- April, 2013 – Acquirer/Processor Compliance. Processors must be able to support American Express EMV chip-based contact, contactless and mobile transactions.
- October, 2013 – PCI DSS Reporting Relief. Merchants will be eligible to receive relief from PCI Data Security Standard (DSS) reporting requirements if the merchants’ POS acceptance locations, where 75% of their transactions occur, are enabled to process American Express EMV chip-based contact and contactless transactions.
- October, 2015 – Fraud Liability Shift. American Express will institute a fraud liability shift policy that will transfer liability for certain types of fraudulent transactions away from the party that has the most secure form of EMV technology.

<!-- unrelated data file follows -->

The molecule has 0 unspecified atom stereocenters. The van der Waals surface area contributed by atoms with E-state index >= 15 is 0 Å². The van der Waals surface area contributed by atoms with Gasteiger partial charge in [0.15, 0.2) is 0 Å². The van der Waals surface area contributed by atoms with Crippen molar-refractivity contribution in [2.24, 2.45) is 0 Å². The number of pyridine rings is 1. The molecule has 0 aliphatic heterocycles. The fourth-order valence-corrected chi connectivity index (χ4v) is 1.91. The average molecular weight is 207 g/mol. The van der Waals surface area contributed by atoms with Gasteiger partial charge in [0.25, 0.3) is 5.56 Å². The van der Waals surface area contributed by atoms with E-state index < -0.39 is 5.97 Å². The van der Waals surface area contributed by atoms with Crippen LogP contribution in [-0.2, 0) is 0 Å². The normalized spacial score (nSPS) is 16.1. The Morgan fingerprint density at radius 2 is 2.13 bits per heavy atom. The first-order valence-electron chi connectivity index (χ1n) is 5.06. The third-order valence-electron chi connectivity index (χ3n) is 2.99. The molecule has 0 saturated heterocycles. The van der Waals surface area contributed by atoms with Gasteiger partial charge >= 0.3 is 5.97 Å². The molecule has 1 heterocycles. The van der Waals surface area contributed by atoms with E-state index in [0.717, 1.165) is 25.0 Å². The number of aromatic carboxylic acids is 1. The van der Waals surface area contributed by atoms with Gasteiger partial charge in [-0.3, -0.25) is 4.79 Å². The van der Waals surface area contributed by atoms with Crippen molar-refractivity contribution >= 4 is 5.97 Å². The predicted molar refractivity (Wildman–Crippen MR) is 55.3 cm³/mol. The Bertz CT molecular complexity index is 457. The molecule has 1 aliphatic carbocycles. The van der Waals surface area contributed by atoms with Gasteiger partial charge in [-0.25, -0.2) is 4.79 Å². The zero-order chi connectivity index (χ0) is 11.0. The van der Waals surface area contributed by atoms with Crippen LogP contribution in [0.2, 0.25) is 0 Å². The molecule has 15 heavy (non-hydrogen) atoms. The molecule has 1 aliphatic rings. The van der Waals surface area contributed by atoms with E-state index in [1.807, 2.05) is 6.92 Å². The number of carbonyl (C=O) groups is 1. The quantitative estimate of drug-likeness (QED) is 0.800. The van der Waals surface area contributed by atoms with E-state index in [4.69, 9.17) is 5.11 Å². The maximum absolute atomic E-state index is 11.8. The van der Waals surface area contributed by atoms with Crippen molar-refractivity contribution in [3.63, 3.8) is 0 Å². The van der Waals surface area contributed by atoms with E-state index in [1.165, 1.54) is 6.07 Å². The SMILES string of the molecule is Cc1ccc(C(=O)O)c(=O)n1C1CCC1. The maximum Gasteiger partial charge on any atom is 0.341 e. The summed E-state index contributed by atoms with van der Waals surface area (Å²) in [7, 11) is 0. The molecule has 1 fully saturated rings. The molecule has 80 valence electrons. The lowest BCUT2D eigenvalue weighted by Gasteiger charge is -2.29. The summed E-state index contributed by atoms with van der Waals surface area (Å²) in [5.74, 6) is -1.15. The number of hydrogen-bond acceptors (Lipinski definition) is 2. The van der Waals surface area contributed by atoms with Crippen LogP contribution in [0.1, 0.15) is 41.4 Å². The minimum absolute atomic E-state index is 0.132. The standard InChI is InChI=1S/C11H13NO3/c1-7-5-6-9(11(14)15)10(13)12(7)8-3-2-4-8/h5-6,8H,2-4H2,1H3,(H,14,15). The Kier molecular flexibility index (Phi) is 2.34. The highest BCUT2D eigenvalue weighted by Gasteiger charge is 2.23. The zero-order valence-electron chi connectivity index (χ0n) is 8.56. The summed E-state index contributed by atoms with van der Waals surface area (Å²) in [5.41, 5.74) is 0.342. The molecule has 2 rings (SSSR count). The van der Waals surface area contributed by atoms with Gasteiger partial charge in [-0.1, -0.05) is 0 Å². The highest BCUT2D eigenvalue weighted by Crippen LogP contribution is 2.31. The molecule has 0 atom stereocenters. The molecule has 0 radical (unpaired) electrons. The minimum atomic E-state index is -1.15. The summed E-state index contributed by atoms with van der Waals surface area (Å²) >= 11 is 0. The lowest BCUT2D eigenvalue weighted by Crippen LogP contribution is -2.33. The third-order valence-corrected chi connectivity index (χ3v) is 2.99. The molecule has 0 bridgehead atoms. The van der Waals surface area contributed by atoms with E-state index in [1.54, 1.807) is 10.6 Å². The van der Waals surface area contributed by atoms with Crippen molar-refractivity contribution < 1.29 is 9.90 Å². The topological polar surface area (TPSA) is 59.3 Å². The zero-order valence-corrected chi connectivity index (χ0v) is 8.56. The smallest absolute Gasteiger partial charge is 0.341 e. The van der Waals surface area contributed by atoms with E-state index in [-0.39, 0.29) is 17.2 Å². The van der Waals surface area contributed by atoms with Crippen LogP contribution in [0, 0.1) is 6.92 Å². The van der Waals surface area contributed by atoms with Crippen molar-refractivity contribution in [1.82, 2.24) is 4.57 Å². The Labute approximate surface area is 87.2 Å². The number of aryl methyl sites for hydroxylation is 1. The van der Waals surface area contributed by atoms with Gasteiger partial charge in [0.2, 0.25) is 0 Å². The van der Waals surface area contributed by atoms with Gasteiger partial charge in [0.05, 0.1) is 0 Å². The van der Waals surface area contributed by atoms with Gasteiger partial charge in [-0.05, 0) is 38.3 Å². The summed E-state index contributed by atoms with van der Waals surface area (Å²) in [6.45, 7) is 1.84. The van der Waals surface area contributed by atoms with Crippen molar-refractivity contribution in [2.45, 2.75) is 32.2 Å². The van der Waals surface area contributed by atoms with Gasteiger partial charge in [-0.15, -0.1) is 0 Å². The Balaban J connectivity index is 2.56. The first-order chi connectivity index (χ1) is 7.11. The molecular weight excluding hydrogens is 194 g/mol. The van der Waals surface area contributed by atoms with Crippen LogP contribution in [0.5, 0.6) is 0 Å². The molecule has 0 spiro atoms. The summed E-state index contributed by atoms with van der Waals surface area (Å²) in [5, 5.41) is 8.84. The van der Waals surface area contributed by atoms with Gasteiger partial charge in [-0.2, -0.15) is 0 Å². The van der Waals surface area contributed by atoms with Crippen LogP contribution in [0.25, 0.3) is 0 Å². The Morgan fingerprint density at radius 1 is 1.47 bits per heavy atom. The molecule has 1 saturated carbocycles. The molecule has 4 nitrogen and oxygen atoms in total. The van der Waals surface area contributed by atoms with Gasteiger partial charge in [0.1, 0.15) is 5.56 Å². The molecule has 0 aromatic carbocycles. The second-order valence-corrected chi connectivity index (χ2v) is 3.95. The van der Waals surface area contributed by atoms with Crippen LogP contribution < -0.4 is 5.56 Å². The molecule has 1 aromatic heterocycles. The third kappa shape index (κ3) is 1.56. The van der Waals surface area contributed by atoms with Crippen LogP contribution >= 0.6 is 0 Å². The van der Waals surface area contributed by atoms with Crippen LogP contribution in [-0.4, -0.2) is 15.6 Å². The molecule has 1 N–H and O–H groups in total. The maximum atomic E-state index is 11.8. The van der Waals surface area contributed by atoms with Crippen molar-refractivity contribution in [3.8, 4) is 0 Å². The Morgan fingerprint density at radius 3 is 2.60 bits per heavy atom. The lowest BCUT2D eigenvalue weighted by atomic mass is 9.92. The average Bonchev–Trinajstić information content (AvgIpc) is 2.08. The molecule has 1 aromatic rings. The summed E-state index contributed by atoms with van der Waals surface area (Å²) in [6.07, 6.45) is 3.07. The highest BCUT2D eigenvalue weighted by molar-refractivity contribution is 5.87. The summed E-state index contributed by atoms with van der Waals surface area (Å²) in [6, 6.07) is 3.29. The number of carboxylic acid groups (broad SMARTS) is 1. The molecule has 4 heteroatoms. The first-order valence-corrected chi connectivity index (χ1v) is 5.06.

- October, 2017 – Fraud Liability Shift, Automated Fuel Dispensers. American Express fraud liability shift takes effect for transactions generated from automated fuel dispensers.
According to the EMV Migration Forum, by the end of 2013, an estimated 17 to 20 million chip cards had been issued to U.S. consumers and this number is expected to jump by 100 million or more cards by the end of 2014. In addition, millions of EMV-capable terminals and ATMs have been installed, some of which are accepting chip cards today.
Some U.S. travelers have been reporting troubles using their magnetic stripe cards while traveling. The most common areas where travelers may face issues are at unmanned kiosks for tickets, gasoline, tolls and/or parking, and in rural areas where shop owners do not know how to accept magnetic stripe cards¹.
Currently, all EMV cards also have a magnetic stripe, so that those cards can be used in regions and countries that have not deployed EMV. There has been some discussion by the European Payment Council (EPC) to allow European financial institutions the option to issue chip-only cards. However, European cardholders who travel internationally would be able to enable magnetic stripe acceptance as needed.